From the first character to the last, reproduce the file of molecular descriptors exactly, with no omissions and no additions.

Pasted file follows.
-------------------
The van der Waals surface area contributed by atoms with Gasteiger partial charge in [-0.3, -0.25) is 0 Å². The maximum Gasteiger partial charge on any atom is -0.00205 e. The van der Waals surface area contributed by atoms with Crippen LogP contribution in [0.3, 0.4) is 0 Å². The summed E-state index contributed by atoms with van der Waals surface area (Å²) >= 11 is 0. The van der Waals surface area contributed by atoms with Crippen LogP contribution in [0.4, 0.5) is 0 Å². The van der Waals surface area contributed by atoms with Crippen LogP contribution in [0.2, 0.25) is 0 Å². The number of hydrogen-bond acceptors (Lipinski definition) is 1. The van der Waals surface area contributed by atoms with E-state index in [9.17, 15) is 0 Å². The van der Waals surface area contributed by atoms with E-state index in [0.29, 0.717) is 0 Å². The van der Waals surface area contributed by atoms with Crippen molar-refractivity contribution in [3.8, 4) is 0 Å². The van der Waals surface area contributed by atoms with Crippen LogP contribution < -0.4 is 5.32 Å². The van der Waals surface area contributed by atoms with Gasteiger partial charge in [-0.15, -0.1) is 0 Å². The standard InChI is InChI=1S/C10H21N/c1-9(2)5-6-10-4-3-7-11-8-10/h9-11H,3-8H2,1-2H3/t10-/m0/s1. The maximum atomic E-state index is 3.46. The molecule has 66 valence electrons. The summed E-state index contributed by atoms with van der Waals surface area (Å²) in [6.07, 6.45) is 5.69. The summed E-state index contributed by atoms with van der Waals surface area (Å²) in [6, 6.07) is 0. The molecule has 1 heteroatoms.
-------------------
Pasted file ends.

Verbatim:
The van der Waals surface area contributed by atoms with Gasteiger partial charge in [-0.3, -0.25) is 0 Å². The maximum Gasteiger partial charge on any atom is -0.00205 e. The van der Waals surface area contributed by atoms with Crippen LogP contribution in [0.3, 0.4) is 0 Å². The summed E-state index contributed by atoms with van der Waals surface area (Å²) >= 11 is 0. The van der Waals surface area contributed by atoms with Crippen LogP contribution in [0.4, 0.5) is 0 Å². The van der Waals surface area contributed by atoms with Crippen LogP contribution in [0.2, 0.25) is 0 Å². The number of hydrogen-bond acceptors (Lipinski definition) is 1. The van der Waals surface area contributed by atoms with E-state index in [9.17, 15) is 0 Å². The van der Waals surface area contributed by atoms with E-state index in [0.29, 0.717) is 0 Å². The van der Waals surface area contributed by atoms with Crippen molar-refractivity contribution in [3.8, 4) is 0 Å². The van der Waals surface area contributed by atoms with Crippen LogP contribution < -0.4 is 5.32 Å². The van der Waals surface area contributed by atoms with Gasteiger partial charge in [-0.15, -0.1) is 0 Å². The standard InChI is InChI=1S/C10H21N/c1-9(2)5-6-10-4-3-7-11-8-10/h9-11H,3-8H2,1-2H3/t10-/m0/s1. The maximum atomic E-state index is 3.46. The molecule has 66 valence electrons. The summed E-state index contributed by atoms with van der Waals surface area (Å²) in [6.07, 6.45) is 5.69. The summed E-state index contributed by atoms with van der Waals surface area (Å²) in [6, 6.07) is 0. The molecule has 1 heteroatoms.